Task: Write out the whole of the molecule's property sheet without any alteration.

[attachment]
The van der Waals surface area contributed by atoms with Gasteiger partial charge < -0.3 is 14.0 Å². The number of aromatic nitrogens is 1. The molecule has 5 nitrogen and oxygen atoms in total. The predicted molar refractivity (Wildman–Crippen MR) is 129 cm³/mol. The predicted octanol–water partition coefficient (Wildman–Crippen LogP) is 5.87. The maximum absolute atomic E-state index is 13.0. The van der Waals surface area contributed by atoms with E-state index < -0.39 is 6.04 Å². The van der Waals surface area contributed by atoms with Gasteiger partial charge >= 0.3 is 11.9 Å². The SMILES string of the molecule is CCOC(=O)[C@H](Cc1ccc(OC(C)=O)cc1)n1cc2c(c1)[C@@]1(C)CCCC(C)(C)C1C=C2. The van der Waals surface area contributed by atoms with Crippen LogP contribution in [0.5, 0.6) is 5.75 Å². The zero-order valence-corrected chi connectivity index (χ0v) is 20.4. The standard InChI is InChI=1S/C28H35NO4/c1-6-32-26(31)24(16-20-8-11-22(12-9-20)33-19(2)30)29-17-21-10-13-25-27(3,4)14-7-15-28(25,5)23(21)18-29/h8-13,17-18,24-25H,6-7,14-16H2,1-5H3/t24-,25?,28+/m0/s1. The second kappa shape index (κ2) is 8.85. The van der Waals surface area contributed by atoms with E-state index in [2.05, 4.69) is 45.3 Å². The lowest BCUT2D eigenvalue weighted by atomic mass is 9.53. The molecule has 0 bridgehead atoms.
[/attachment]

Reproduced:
The van der Waals surface area contributed by atoms with Gasteiger partial charge < -0.3 is 14.0 Å². The number of aromatic nitrogens is 1. The molecule has 5 nitrogen and oxygen atoms in total. The predicted molar refractivity (Wildman–Crippen MR) is 129 cm³/mol. The predicted octanol–water partition coefficient (Wildman–Crippen LogP) is 5.87. The maximum absolute atomic E-state index is 13.0. The van der Waals surface area contributed by atoms with E-state index < -0.39 is 6.04 Å². The van der Waals surface area contributed by atoms with Gasteiger partial charge >= 0.3 is 11.9 Å². The SMILES string of the molecule is CCOC(=O)[C@H](Cc1ccc(OC(C)=O)cc1)n1cc2c(c1)[C@@]1(C)CCCC(C)(C)C1C=C2. The van der Waals surface area contributed by atoms with Crippen LogP contribution in [0.5, 0.6) is 5.75 Å². The zero-order valence-corrected chi connectivity index (χ0v) is 20.4. The standard InChI is InChI=1S/C28H35NO4/c1-6-32-26(31)24(16-20-8-11-22(12-9-20)33-19(2)30)29-17-21-10-13-25-27(3,4)14-7-15-28(25,5)23(21)18-29/h8-13,17-18,24-25H,6-7,14-16H2,1-5H3/t24-,25?,28+/m0/s1. The second kappa shape index (κ2) is 8.85. The van der Waals surface area contributed by atoms with E-state index in [2.05, 4.69) is 45.3 Å². The lowest BCUT2D eigenvalue weighted by atomic mass is 9.53. The molecule has 0 bridgehead atoms.